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BEIRUT (Reuters) - Syria has warned it may strike at rebels hiding in neighbouring Lebanon if the Lebanese army does not act, the state news agency SANA said on Friday.
Syria's Foreign Ministry told its Lebanese counterpart late on Thursday that a "large number" of militants had crossed Lebanon's northern border into the Syrian town of Tel Kalakh over the past two days, SANA said.
"Syria expects the Lebanese side to prevent these armed terrorist groups from using the borders as a crossing point, because they target Syrian people and are violating Syrian sovereignty," the diplomatic cable said.
It said Syria's "patience is not unlimited", even though "Syrian forces have so far exercised restraint from striking at armed gangs inside Lebanese territory."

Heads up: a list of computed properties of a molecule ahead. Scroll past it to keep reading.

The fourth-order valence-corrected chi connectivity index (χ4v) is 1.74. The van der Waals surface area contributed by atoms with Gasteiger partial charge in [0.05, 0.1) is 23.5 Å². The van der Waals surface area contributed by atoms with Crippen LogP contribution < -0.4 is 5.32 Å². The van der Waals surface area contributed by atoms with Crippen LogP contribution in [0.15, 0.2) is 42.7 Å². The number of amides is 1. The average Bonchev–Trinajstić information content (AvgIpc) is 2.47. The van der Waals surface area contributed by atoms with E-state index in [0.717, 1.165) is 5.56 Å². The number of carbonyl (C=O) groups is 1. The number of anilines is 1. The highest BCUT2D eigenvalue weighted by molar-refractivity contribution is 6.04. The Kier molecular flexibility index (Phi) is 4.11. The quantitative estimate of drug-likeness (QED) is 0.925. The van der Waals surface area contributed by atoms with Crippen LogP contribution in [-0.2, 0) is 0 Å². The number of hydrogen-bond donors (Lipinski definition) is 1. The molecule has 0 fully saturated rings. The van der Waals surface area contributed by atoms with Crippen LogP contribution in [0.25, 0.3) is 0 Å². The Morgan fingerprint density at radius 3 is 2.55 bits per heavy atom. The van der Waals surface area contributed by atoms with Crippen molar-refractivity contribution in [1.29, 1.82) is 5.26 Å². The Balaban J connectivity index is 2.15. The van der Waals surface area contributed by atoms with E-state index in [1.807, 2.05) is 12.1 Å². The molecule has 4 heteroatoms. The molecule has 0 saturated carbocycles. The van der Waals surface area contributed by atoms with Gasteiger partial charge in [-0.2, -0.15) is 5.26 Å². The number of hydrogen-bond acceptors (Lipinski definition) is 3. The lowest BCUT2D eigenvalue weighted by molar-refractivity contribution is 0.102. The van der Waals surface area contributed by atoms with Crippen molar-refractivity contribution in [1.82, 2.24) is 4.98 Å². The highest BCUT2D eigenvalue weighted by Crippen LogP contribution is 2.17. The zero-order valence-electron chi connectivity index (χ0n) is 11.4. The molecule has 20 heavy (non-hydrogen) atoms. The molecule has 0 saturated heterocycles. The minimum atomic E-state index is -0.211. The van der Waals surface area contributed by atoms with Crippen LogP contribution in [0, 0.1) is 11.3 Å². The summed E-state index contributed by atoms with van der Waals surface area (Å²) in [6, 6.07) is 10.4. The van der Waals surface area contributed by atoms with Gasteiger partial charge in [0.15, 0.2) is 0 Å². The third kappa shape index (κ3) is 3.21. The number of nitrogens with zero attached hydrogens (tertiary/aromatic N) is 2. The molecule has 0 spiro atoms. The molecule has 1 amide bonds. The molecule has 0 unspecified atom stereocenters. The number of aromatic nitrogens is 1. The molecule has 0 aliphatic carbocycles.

Fighting near the border resulted in a large number of casualties, SANA said, before the gunmen retreated into Lebanon.
Lebanon has a policy of "dissociation" from the two-year civil war in Syria but officials say they feel their country is increasingly at risk of being dragged into a conflict that the United Nations says has killed 70,000 Syrians.
U.N. refugee agency chief Antonio Guterres said on Friday that the Syrian conflict threatens Lebanon's existence.
"The international community should recognise that the Syrian crisis represents an existential threat to Lebanon and should show Lebanon ... much stronger support than has happened until now," he told reporters in Beirut.
France and Britain will urge European Union governments to lift an embargo on supplying weapons to the Syrian opposition, President Francois Hollande said on Thursday, warning that France could go it alone if no EU agreement is reached.
More than one million Syrians are believed to have taken shelter in Lebanon. They live among a nation of 4 million, which fought its own devastating 1975-1990 civil war and whose own sectarian tensions between Christians, Sunni and Shi'ite Muslims have been heightened by the fighting in Syria.
Tensions between Lebanese groups that support the Syrian opposition and those that support Syrian President Bashar al-Assad have been intensifying and have sometimes turned violent.
(Reporting by Erika Solomon and Reuters TV; Editing by Louise Ireland and Alistair Lyon)